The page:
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Children, ages 2 to 3, who have been read to several times a day, did substantially better in kindergarten than youngs... More
Summary: You can never be too careful. Annie Richards (10) learned that the hard way when her brother died of a rare medical condition. In the year since Jared's death, Annie has been doing everything she can to keep herself safe, healthy, and out of reach of the "dead-brother look." Jared's birthday is just around the corner, and she can feel the sadness taking over everyone - Jared's best friend Tommy, and her parents. When she befriends Mrs. Finch, who just moved into the neighborhood, Annie discovers that there is sunshine after the rain. This is a coming-of-age story for three friends as they enjoy the summer coming into their eighth grade year.
Type of Reading: family reading, anytime reading, independent reading, reluctant reading
Recommended Age: read together: 10 to 13; read yourself: 11 and up
Young Reader Reaction: Umbrella Summer is a heart-warming and takes its readers on a journey through a healing process. The generally upbeat tone and relaxed pace contribute to the book being both uplifting and enjoyable to read. Instead of being heart-stopping and intensely suspenseful, the story flows through a sequence of events recounted in a way that eliminates the need for plot twists and action-filled scenes.
Although the intended audience is most likely the upper elementary and middle school age range, it is a short novel that should appeal to all age groups. The gentle humor, bold characters, and touching story are more than enough to shine through and bring some sunlight into anyone’s heart.
Adult Reader Reaction: Wow! This was such a beautiful, engaging read. These are great characters who are individuals, not stereotypes. I also loved how we can walk in Annie's shoes and see things that she doesn't (yet) see herself as the story moves forward. Weaving Charlotte's Web into the plot is poignant beyond words.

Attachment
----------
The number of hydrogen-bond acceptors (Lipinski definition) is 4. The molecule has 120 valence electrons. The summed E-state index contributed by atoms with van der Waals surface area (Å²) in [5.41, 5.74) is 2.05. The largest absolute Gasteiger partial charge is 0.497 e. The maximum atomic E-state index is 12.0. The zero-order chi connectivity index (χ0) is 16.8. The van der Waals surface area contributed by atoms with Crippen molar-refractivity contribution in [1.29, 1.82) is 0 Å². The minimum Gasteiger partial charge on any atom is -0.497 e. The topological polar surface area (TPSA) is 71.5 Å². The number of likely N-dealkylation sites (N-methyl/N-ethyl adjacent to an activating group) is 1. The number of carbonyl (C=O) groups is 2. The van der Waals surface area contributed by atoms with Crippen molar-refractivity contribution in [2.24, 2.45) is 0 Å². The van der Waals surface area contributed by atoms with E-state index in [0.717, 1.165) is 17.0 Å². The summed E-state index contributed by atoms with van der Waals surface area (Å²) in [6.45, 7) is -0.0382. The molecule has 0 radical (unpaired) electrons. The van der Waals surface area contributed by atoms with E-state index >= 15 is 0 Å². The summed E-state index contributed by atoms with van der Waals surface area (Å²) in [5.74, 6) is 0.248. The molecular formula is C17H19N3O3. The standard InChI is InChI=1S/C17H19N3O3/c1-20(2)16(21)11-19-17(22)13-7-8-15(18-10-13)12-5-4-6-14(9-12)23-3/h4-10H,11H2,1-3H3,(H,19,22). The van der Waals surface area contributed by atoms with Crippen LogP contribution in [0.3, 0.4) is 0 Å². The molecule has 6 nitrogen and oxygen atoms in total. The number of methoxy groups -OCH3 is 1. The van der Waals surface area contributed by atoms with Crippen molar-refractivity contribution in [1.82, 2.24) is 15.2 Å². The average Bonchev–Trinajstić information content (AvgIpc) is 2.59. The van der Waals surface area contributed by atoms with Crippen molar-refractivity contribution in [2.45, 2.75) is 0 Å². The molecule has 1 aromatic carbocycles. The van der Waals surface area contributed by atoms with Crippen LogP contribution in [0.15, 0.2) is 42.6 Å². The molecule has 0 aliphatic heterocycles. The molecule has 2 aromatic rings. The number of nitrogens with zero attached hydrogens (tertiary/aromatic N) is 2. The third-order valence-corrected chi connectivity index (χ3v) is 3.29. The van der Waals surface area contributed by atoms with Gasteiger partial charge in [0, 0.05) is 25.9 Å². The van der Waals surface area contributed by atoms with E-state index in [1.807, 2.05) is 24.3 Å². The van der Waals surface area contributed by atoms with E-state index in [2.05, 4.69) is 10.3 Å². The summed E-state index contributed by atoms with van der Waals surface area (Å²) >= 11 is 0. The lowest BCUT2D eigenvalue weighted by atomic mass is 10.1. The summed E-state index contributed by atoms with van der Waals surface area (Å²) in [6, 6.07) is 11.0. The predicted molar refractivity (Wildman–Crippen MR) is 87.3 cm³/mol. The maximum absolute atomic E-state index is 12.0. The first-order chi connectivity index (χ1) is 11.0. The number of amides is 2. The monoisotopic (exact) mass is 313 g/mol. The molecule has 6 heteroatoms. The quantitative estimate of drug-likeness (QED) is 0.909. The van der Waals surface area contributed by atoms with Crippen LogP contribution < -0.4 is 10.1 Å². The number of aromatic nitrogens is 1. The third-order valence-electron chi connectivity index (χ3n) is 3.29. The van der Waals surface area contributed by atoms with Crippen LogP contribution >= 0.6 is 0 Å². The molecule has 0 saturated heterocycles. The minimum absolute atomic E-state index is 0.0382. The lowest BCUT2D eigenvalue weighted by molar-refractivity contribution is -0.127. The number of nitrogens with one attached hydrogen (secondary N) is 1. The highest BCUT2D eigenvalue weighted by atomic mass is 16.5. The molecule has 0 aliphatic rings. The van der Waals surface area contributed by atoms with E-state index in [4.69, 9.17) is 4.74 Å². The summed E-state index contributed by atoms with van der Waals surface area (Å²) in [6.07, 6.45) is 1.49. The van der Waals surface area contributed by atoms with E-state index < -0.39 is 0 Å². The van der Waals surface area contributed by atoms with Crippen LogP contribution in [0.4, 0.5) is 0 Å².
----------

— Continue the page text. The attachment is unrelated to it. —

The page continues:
Pros: Beautiful writing, humor, and *real* characters come together in a story that you won't want to put down.
Borrow or Buy: Borrow, at least. We bet you'll want to buy a copy for yourself or a friend. Don't mistake this for a girl book ... boys will enjoy the humor and totally relate to Doug Zimmerman.
If You Liked This Book, Try: Clementine by Sara Pennypacker, Pippi Longstocking by Astrid Lindgren; A Crooked Kind of Perfect by Linda Urban; Thirteen Reasons Why by Jay Asher; Kira-Kira by Cynthia Kadohata; and Chicken Soup for the Preteen Soul by Jack Canfield and Mark Victor Hanse SALLY'S BONESSALTWATER TAFFYTHE OTHER SIDE OF BLUE
Educational Themes: There are lots of threads that can be explored in this story. In following Annie's parents and friends (particularly Tommy), there are openings to talk about grief and how people deal with loss. Several scenes lend themselves to sharing ideas or suggestions on how to handle (or better handle) a situation - the car wash and death of Rebecca's guinea pig come to mind. For older readers, it could be interesting to compare this story with Charlotte's Web (which is referenced in the book).
Notes: The publisher donated a copy of this book knowing that we would consider it for review and provide an independent, unbiased profile. This book will be given to a nonprofit to help readers in need.
Literary Categories: Fiction - family, humor, growing up, death
Date(s) Reviewed: July 2014, November 2014
Other Reviews: See Critics' Reviews and reader feedback at BarnesAndNoble.com and amazon.com.